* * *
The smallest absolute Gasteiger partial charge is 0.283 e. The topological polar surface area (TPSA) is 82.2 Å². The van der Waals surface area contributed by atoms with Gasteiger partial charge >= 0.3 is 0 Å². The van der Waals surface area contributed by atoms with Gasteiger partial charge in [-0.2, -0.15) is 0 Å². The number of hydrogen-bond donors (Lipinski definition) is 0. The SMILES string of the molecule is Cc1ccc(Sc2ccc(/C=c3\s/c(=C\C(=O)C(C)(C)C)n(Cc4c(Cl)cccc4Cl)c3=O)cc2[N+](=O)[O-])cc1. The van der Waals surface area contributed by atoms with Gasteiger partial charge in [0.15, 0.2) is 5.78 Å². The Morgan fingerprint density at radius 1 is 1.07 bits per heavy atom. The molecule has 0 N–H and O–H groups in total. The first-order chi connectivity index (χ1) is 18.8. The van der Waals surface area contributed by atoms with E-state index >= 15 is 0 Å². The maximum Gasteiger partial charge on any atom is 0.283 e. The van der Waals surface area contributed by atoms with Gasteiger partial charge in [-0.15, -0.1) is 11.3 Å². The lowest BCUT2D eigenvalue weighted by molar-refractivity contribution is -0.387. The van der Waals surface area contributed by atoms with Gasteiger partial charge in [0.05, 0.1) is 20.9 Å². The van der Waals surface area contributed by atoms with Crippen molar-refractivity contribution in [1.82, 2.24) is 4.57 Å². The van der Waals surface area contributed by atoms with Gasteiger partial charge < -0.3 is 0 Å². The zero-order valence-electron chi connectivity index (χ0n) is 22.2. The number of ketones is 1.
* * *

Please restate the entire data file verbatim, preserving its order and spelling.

The smallest absolute Gasteiger partial charge is 0.283 e. The topological polar surface area (TPSA) is 82.2 Å². The van der Waals surface area contributed by atoms with Gasteiger partial charge >= 0.3 is 0 Å². The van der Waals surface area contributed by atoms with Gasteiger partial charge in [-0.2, -0.15) is 0 Å². The number of hydrogen-bond donors (Lipinski definition) is 0. The SMILES string of the molecule is Cc1ccc(Sc2ccc(/C=c3\s/c(=C\C(=O)C(C)(C)C)n(Cc4c(Cl)cccc4Cl)c3=O)cc2[N+](=O)[O-])cc1. The van der Waals surface area contributed by atoms with Gasteiger partial charge in [0.15, 0.2) is 5.78 Å². The Morgan fingerprint density at radius 1 is 1.07 bits per heavy atom. The molecule has 0 N–H and O–H groups in total. The first-order chi connectivity index (χ1) is 18.8. The van der Waals surface area contributed by atoms with E-state index >= 15 is 0 Å². The maximum Gasteiger partial charge on any atom is 0.283 e. The van der Waals surface area contributed by atoms with Gasteiger partial charge in [-0.15, -0.1) is 11.3 Å². The lowest BCUT2D eigenvalue weighted by molar-refractivity contribution is -0.387. The van der Waals surface area contributed by atoms with Gasteiger partial charge in [0.05, 0.1) is 20.9 Å². The van der Waals surface area contributed by atoms with Crippen molar-refractivity contribution in [1.82, 2.24) is 4.57 Å². The van der Waals surface area contributed by atoms with Gasteiger partial charge < -0.3 is 0 Å². The zero-order valence-electron chi connectivity index (χ0n) is 22.2. The number of ketones is 1.